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Suggested Guidelines for Dealing with Allegations
of Intimate Partner Violence in the Local Church
By Dr. Mable Dunbar
For clarity, the victim is referred to as “she” and the abuser/perpetrator is referred to as “he,” but ANYONE can be an abuser or victim.
Take the allegations seriously. Take immediate action. The first responsibility of church leaders is to provide safety first and ask questions later. Help the victim find a safe place to stay.
1. If you are not trained or experienced with how to deal with the issues of abuse and domestic violence, or have emotional barriers (your prejudices, biases, your history of violence in your family of origin; your perception about domestic violence and family violence; your concepts of headship, submission, the role of women and men; your scriptural interpretation of marriage, separation, divorce and remarriage) refer her to someone who can help her and be a healing resource. If you are not aware of any Christian helpers or programs, it is better to refer her to a secular shelter and provide on-going support rather than encourage her to return home.
2. Give her the opportunity to talk with you without the abuser present. Listen to her concerns, and be emotionally supportive without touching her. It is ALWAYS best not to speak with her by yourself. If possible, ask a trusted female to be with you.
3. Do not advocate couple counseling or marriage counseling. They do not stop abuse and should not be recommended at this time. If the abuser pursues her and tries to prevent her from speaking with you without him being present, call the police.
4. Affirm her strength in talking with you. Let her know that in the event you learn that she is suicidal, threatening to harm someone, or you feel that she is in danger, you will have to get help and inform the proper authorities.
5. Do not misquote Scripture to suggest that the responsibility of “fixing” the marriage, “providing her children with a father,” or “converting” her abuser or being a “Christian witness” rests on her. This could make her feel that she is responsible for his salvation, especially if he is not a Christian. Quote Scriptures that are empowering, liberating, hopeful, and affirming. Do not re-victimize her by alluding that she must have done something “to make him act that way” or that she must have done something for him to abuse her.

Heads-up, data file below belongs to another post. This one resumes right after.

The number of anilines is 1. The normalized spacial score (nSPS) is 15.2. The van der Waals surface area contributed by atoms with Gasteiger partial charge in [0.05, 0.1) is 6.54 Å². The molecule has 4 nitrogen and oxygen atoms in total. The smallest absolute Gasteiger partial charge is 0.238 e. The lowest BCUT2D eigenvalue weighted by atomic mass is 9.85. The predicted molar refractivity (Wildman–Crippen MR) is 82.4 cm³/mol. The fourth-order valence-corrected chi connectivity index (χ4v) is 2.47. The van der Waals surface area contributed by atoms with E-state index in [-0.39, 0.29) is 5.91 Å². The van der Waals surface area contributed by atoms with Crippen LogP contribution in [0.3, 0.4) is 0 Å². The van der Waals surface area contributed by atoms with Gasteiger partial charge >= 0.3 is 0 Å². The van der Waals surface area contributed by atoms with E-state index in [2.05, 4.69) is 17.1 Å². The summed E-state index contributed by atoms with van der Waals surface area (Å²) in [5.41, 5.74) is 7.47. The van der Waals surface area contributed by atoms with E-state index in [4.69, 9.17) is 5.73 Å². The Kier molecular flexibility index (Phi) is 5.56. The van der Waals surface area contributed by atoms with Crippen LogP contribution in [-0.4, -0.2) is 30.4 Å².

6. Refrain from statements such as, “Just pray about it,” or “If you trust God enough He will give you the strength to endure,” or “God will make a way for you to escape the abuse” or “God wants you to bear your bur dens like a good soldier” or “God will not give you more than you can bear.” Because of her experience, she might misinterpret your words and feel that you are saying that she needs to stay and take the abuse until God delivers her or that she does not have enough faith to believe that she can bear the abuse indefinitely. Remember that you are Jesus’ representative and she came to you because she believes He has given you the care, concern and expertise to help her. His mission was to relieve the oppressed. As His representative, that is also your mission.
7. Help her find appropriate economic support for herself and her children. Have a list of available resources that you can suggest to her. Offer her options in her search for continued safety, healing, recovery and empowerment. Options should also include ongoing education on the following topics: self-esteem, assertiveness training, anger management, conflict resolution, stress management, reality testing, family of origin issues, self-care, problem solving, goal setting, etc.
8. She might decide that it is best for her to return to the abusive situation. Share with her your concerns for her safety and well-being. NEVER CONDEMN her for her decision. Let her know that you respect her decision, and that you will be there to help if she needs you in the future. Help her to develop a safety plan in the event that she decides to leave the abusive situation. As a part of the safety plan, encourage her to secure the following: money, clothing, identification, legal papers, birth certificates, passports, credit/bank cards, bank statements, emergency numbers, and extra set of keys. Most of these items she can leave with a trusted friend or family member if she needs a quick escape. She should secure someone to help with emergency transportation. She should try and leave when the abuser is not at home. SHE SHOULD NOT TELL HER ABUSER THAT SHE IS PLANNING TO LEAVE HIM!
9. Keep records/documentation of your interactions and a synopsis of the content of your communications with her.
10. Remember that if you are not sure of what to do, REFER, REFER, REFER.